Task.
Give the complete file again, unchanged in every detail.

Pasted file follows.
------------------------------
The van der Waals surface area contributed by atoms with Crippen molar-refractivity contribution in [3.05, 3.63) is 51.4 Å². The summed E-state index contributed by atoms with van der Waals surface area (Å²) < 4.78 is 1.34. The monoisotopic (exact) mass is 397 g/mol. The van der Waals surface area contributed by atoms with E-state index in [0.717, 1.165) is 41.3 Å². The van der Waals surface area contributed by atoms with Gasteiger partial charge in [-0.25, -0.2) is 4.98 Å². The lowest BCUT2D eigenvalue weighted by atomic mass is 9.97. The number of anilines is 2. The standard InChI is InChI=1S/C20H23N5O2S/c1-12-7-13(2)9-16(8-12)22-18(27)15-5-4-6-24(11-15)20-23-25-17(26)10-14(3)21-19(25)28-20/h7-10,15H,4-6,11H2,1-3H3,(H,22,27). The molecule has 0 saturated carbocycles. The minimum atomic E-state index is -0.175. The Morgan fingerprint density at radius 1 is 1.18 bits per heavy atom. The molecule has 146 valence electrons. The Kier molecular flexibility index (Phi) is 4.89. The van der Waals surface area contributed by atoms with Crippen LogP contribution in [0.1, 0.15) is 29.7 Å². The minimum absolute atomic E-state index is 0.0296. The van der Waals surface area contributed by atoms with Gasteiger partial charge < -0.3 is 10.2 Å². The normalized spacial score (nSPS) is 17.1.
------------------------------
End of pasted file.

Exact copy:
The van der Waals surface area contributed by atoms with Crippen molar-refractivity contribution in [3.05, 3.63) is 51.4 Å². The summed E-state index contributed by atoms with van der Waals surface area (Å²) < 4.78 is 1.34. The monoisotopic (exact) mass is 397 g/mol. The van der Waals surface area contributed by atoms with E-state index in [0.717, 1.165) is 41.3 Å². The van der Waals surface area contributed by atoms with Gasteiger partial charge in [-0.25, -0.2) is 4.98 Å². The lowest BCUT2D eigenvalue weighted by atomic mass is 9.97. The number of anilines is 2. The standard InChI is InChI=1S/C20H23N5O2S/c1-12-7-13(2)9-16(8-12)22-18(27)15-5-4-6-24(11-15)20-23-25-17(26)10-14(3)21-19(25)28-20/h7-10,15H,4-6,11H2,1-3H3,(H,22,27). The molecule has 0 saturated carbocycles. The minimum atomic E-state index is -0.175. The Morgan fingerprint density at radius 1 is 1.18 bits per heavy atom. The molecule has 146 valence electrons. The Kier molecular flexibility index (Phi) is 4.89. The van der Waals surface area contributed by atoms with Crippen LogP contribution in [0.1, 0.15) is 29.7 Å². The minimum absolute atomic E-state index is 0.0296. The van der Waals surface area contributed by atoms with Gasteiger partial charge < -0.3 is 10.2 Å². The normalized spacial score (nSPS) is 17.1.